con·​done kən-ˈdōn How to pronounce condone (audio)
condoned; condoning

transitive verb

: to regard or treat (something bad or blameworthy) as acceptable, forgivable, or harmless
a government accused of condoning racism
condone corruption in politics
condonable adjective
condoner noun

Did you know?

Since some folks don't condone even minor usage slips, you might want to get the meaning of this word straight. Although English speakers sometimes use condone with the intended meaning "approve of" or "encourage," the more established meaning is closer to "pardon" or "overlook." Condone comes from the Latin verb condonare, which means "to absolve." Condonare in turn combines the Latin prefix con-, indicating thoroughness, and donare, meaning "to give" or "to grant." Not surprisingly, donare is also the source of our words donate and pardon.

Choose the Right Synonym for condone

excuse, condone, pardon, forgive mean to exact neither punishment nor redress.

excuse may refer to specific acts especially in social or conventional situations or the person responsible for these.

excuse an interruption
excused them for interrupting

Often the term implies extenuating circumstances.

injustice excuses strong responses

condone implies that one overlooks without censure behavior (such as dishonesty or violence) that involves a serious breach of a moral, ethical, or legal code, and the term may refer to the behavior or to the agent responsible for it.

a society that condones alcohol but not narcotics

pardon implies that one remits a penalty due for an admitted or established offense.

pardon a criminal

forgive implies that one gives up all claim to requital and to resentment or vengeful feelings.

could not forgive their rudeness

Examples of condone in a Sentence

"I don't condone violence, and I think 'gangsta rap' should be outlawed," says [designer Tommy] Hilfiger … Joshua Levine, Forbes, 21 Apr. 1997
Without waiting for Momma's thanks, he rode out of the yard, sure that things were as they should be and that he was a gentle squire, saving those deserving serfs from the laws of the land, which he condoned. Maya Angelou, I Know Why the Caged Bird Sings, 1969
And then she told him all—told him the truth word by word, without attempting to shield herself or condone her error. Edgar Rice Burroughs, Tarzan of the Apes, 1912
a government that has been accused of condoning racism he is too quick to condone his friend's faults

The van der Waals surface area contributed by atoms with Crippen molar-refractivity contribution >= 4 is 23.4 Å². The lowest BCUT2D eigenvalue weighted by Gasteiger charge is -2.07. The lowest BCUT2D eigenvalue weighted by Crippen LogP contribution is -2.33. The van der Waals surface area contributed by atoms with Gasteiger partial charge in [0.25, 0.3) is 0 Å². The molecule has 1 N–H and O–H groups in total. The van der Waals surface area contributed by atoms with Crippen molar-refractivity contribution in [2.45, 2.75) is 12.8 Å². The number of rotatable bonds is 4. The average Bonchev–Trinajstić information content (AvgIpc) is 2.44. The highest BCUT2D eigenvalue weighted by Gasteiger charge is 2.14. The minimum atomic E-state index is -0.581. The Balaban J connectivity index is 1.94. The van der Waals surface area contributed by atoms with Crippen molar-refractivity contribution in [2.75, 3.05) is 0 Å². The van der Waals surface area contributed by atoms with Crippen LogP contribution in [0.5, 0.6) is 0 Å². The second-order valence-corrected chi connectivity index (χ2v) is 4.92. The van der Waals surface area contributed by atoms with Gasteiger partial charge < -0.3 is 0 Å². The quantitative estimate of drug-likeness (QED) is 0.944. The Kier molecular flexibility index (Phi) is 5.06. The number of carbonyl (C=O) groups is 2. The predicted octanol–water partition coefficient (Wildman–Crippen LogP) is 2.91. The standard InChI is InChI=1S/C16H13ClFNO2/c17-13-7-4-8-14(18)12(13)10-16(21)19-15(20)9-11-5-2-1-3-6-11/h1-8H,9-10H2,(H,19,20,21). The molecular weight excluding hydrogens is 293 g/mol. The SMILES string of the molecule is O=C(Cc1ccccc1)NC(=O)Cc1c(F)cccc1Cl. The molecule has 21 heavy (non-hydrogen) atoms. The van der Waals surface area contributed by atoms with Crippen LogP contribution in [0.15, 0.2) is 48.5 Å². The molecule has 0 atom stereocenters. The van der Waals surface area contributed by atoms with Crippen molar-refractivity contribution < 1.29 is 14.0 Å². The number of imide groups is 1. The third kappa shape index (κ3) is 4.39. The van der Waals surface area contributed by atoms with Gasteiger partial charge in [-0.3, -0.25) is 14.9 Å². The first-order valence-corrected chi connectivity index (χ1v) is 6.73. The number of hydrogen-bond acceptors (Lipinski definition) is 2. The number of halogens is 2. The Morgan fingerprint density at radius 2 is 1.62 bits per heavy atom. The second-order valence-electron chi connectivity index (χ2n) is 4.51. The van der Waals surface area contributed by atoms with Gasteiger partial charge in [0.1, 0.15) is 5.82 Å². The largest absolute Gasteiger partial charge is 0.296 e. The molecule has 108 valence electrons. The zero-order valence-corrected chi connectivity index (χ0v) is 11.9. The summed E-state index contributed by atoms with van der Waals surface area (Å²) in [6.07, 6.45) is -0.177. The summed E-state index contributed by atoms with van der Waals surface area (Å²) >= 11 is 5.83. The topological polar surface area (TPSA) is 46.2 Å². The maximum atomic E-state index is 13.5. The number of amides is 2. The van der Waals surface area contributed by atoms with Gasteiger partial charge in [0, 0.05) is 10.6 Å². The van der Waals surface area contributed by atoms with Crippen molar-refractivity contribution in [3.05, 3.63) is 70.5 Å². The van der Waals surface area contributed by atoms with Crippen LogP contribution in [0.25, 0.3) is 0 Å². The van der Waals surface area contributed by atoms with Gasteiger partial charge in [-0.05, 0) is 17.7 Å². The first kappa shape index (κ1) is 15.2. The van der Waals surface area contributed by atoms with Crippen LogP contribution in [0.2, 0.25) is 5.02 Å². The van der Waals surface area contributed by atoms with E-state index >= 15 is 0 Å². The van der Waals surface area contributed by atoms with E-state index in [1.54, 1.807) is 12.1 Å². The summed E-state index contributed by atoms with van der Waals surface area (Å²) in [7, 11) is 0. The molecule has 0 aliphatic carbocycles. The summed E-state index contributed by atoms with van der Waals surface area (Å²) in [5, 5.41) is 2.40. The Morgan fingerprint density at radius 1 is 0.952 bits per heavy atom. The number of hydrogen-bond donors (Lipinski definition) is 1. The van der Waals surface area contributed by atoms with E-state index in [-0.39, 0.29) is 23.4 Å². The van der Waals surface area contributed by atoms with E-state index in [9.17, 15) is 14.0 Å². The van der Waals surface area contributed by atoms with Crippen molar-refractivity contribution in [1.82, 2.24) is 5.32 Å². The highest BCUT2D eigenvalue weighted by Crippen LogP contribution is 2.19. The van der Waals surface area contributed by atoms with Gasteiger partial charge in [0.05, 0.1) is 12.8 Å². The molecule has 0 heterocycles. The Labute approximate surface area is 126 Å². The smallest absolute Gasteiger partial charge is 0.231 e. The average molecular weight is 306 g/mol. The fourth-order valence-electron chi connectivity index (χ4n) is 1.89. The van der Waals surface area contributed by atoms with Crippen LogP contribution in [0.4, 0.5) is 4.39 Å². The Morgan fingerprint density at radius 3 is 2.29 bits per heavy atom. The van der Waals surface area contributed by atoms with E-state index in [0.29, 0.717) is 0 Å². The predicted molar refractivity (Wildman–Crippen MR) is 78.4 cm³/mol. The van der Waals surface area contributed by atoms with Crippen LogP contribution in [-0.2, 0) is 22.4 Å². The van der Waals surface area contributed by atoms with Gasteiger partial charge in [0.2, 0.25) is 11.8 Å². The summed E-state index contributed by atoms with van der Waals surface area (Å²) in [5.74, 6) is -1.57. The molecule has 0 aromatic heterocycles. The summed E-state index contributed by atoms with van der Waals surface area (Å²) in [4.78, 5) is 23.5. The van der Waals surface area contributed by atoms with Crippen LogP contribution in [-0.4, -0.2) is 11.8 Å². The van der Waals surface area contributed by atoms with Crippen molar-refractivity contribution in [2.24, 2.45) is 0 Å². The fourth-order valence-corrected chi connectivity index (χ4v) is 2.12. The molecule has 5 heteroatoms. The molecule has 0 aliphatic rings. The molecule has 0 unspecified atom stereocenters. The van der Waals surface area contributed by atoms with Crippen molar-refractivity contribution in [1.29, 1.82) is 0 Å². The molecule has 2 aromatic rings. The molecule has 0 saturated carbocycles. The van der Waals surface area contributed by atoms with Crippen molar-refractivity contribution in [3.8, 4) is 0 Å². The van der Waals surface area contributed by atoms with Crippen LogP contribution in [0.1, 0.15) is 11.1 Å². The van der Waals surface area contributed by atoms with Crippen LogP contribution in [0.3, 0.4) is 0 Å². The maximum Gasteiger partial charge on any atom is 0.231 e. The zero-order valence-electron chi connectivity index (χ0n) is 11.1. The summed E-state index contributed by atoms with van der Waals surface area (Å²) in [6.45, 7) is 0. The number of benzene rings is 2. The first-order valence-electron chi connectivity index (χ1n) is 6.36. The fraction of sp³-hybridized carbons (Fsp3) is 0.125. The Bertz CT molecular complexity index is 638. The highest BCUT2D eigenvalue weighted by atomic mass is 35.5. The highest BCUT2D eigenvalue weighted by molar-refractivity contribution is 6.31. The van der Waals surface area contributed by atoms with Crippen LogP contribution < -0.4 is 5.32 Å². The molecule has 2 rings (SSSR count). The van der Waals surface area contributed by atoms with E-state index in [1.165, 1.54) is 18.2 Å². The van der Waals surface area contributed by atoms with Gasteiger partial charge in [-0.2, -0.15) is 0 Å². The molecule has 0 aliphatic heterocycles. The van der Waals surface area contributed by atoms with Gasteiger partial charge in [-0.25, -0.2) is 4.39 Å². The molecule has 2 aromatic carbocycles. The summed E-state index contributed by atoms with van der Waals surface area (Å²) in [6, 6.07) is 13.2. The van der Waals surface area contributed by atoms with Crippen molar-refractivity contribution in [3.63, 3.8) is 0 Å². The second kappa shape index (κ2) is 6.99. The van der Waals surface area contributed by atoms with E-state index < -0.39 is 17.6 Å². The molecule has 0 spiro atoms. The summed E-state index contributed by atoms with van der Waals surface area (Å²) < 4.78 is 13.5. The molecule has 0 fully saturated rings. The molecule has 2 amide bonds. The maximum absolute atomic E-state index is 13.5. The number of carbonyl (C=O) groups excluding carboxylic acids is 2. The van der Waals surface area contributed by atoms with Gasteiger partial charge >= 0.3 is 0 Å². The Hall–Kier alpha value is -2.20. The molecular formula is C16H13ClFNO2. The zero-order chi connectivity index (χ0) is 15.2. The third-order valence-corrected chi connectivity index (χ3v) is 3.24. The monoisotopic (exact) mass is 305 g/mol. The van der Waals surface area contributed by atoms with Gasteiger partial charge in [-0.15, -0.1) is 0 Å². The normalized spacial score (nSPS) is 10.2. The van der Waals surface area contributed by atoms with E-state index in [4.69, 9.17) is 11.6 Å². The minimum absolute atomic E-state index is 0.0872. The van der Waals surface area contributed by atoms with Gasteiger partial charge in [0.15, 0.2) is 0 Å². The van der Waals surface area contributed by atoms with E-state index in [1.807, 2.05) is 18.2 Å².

Recent Examples on the Web But in condoning the destruction of Hamas by Israel, Sisi courts opposition at home. Lisa Anderson, Foreign Affairs, 25 Oct. 2023 The Israeli government pushed back, blasting leaders at the United Nations and in Turkey for statements that Israeli officials said condoned Hamas’s Oct. 7 attack. William Booth, Washington Post, 25 Oct. 2023 Robin said the school had not pursued cases students reported about other posts, including one that said the writer didn't condone violence although there was an ongoing issue with the fate of Palestinians. Chantal Da Silva, NBC News, 19 Oct. 2023 So here’s a refresher: Jordan not only condoned President Trump’s effort to overturn the 2020 presidential election and reject its legitimate outcome but actively plotted with the pouty president to do so. Mark Z. Barabak, Los Angeles Times, 17 Oct. 2023 Following the attacks, a number of pro-Palestinian student groups released statements and planned protests condoning the attacks and denouncing Israel's response. Jeremiah Poff, Washington Examiner, 12 Oct. 2023 Lizzo is facing another lawsuit from a former employee who alleges that the entertainer condoned a hostile work environment in which staff were subjected to harassment, discrimination and bullying. Emily Mae Czachor, CBS News, 21 Sep. 2023 But while there’s no need to condone book burning and plenty of reasons to condemn it, it shouldn’t be punished by law. Suzanne Nossel, WSJ, 21 Sep. 2023 The complaint named three hotels — among them the Fairmont Miramar — alleging hotel management had condoned or turned a blind eye to attacks on workers. Suhauna Hussain, Los Angeles Times, 1 Sep. 2023 See More

These examples are programmatically compiled from various online sources to illustrate current usage of the word 'condone.' Any opinions expressed in the examples do not represent those of Merriam-Webster or its editors. Send us feedback about these examples.

Word History


Latin condonare to absolve, from com- + donare to give — more at donation

First Known Use

1805, in the meaning defined above

Time Traveler
The first known use of condone was in 1805


Dictionary Entries Near condone

Cite this Entry

“Condone.” Dictionary, Merriam-Webster, Accessed 29 Nov. 2023.

Kids Definition


con·​done kən-ˈdōn How to pronounce condone (audio)
condoned; condoning
: to regard or treat (something bad) as acceptable, forgivable, or harmless
condones his friend's faults

Legal Definition


transitive verb
con·​done kən-ˈdōn How to pronounce condone (audio)
condoned; condoning
: to pardon or overlook voluntarily

Latin condonare to give away, absolve

More from Merriam-Webster on condone

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